• FIG. 1 illustrates a bicycle 10 that includes a bicycle component operating device 12 (see FIG. 7) according to a disclosed embodiment. The bicycle 10 can be a manual bicycle or a motor assisted bicycle as known in the art. The bicycle component operating device 12 includes at least one touch sensor. In the example shown in FIGS. 1 through 5, the bicycle component operating device 12 includes a plurality of touch sensors 14, 16, 18, 20, 22, 24 and 26. The touch sensors 14 through 26 can be any type of tactile sensor (e.g. a membrane resistance type sensor, capacitance type sensor or optical sensor) that can detect contact on a surface of the touch sensor by, for example, a person's finger or any other suitable object.
  • As shown, a touch sensor 14 can be mounted at the top of brake units 28 and 30 that are mounted to the handlebar 32. The brake unit 28 includes a bracket 34 and a brake lever 36. Likewise, brake unit 30 includes a bracket 38 and a brake lever 40. In this example, a touch sensor 14 is mounted to bracket 34, and another touch sensor 14 is mounted to bracket 38. Also, touch sensors 16 and 18 are mounted to the right facing side of brake lever 36. Similarly, additional touch sensors 16 and 18 are mounted to the left facing side of brake lever 40.
  • As further shown, a touch sensor 20 can be mounted to the left facing side of bracket 34 of brake unit 28. Similarly, another touch sensor 20 can be mounted to the right facing side of bracket 38 of brake unit 30. Also, a touch sensor 22 can be mounted to the left facing side of the right handle portion of handlebar 32. Likewise, another touch sensor 22 can be mounted to the right facing side of the left handle portion of handlebar 32. In this example, the touch sensors 22 are disposed adjacent to and below the brackets 38 and 40. In addition, a touch sensor 24 can be mounted to a downward facing surface of the right handle portion of handlebar 32. Furthermore, a touch sensor 26 can be mounted to handlebar stem 42 that is mounted to a bicycle frame 44. A cycle computer 46 can also be mounted to the handlebar 32 or at any other suitable location on the bicycle 10.
  • The touch sensors 14 through 26 can be mounted as discussed above using any suitable type of fastener or adhesive as understood in the art. Furthermore, the touch sensors 14 through 26 can be mounted to any other suitable location on the bicycle 10, and any suitable number of touch sensors 14 through 26 can be used. The touch sensors 14 through 26 can have any suitable shape, such as circular, oval, square, rectangular and so on. Also, any of the touch sensors 14 through 26 can be incorporated into a display 48, such as an LED or LCE display as shown, for example, in FIG. 6 and as understood in the art. The display 48 can display at least one indicium thereon, and any of the touch sensors 14 through 26 can be incorporated into the display 48 as a touch screen.
  • FIG. 7 is a schematic illustrating exemplary components of the bicycle component operating device 12. As shown, the bicycle component operating device 12 includes a controller 50. The controller 50 preferably includes a microcomputer with a control program that controls the bicycle component operating device 12 as discussed herein. The controller 50 can also include other conventional components such as an input interface circuit, an output interface circuit, and storage devices such as a ROM (Read Only Memory) device and a RAM (Random Access Memory) device. The RAM and ROM store processing results and control programs that are run by the controller 50. The controller 50 is operatively coupled to the components of the bicycle component operating device 12, and to the components of the bicycle 10 as appropriate, in a conventional manner. It will be apparent to those skilled in the art from this disclosure that the precise structure and algorithms for the controller 50 can be any combination of hardware and software that will carry out the functions of the embodiments discussed herein.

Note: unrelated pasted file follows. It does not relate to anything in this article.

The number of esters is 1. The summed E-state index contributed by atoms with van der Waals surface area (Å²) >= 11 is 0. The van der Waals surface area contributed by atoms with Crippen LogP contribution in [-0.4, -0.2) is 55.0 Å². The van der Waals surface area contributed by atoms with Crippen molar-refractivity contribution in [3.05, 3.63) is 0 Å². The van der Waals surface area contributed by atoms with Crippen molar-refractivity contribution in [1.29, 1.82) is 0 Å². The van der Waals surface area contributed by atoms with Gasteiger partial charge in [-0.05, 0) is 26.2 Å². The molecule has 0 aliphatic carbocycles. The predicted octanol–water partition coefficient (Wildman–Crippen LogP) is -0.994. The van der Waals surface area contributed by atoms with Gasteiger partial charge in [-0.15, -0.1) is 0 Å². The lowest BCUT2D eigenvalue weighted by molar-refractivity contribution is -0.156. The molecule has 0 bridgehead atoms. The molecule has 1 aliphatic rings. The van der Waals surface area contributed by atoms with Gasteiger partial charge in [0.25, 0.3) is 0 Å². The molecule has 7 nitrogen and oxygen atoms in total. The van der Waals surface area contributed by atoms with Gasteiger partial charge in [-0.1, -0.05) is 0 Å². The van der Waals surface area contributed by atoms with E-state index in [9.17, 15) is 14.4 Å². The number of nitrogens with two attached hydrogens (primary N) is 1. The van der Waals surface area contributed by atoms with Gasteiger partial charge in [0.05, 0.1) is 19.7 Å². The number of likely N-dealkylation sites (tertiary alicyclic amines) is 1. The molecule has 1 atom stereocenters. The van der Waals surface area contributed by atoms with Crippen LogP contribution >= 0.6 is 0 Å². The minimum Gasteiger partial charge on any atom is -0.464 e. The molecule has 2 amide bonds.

• As discussed in more detail below, the controller 50 is configured to control a bicycle component based on a control signal received from any of the touch sensors 14 through 26. That is, the controller 50 is configured to receive control signals from the touch sensors 14 through 26 via wired or wireless connections as understood in the art. The controller 50 is further configured to communicate via wired or wireless connections with components of the bicycle 10, such as the cycle computer 46, a derailleur 52, an adjustable seat post 54, an adjustable suspension 56 as shown in FIGS. 13 and 14, and any other suitable bicycle component. Therefore, the controller 50 can control the bicycle components based on the control signals received from the touch sensors 14 through 26. The controller 50 can be programmed so that the touch sensors 14 through 26 control certain components. For example, the controller 50 can be programmed so that the control signals received from touch sensors 14 control the suspension 56. The controller 50 can be further programmed so that the control signals received from the touch sensors 16 through 22 control the derailleur 52 and other components to control shifting. The controller 50 can also be programmed so that the touch sensor 24 controls the cycle computer 46 and touch sensor 26 controls the adjustable seat post 54. Naturally, the controller 50 is user configurable and can be programmed and reprogrammed as desired to enable any of the touch sensors 14 through 26 to control any of the bicycle components as deemed suitable.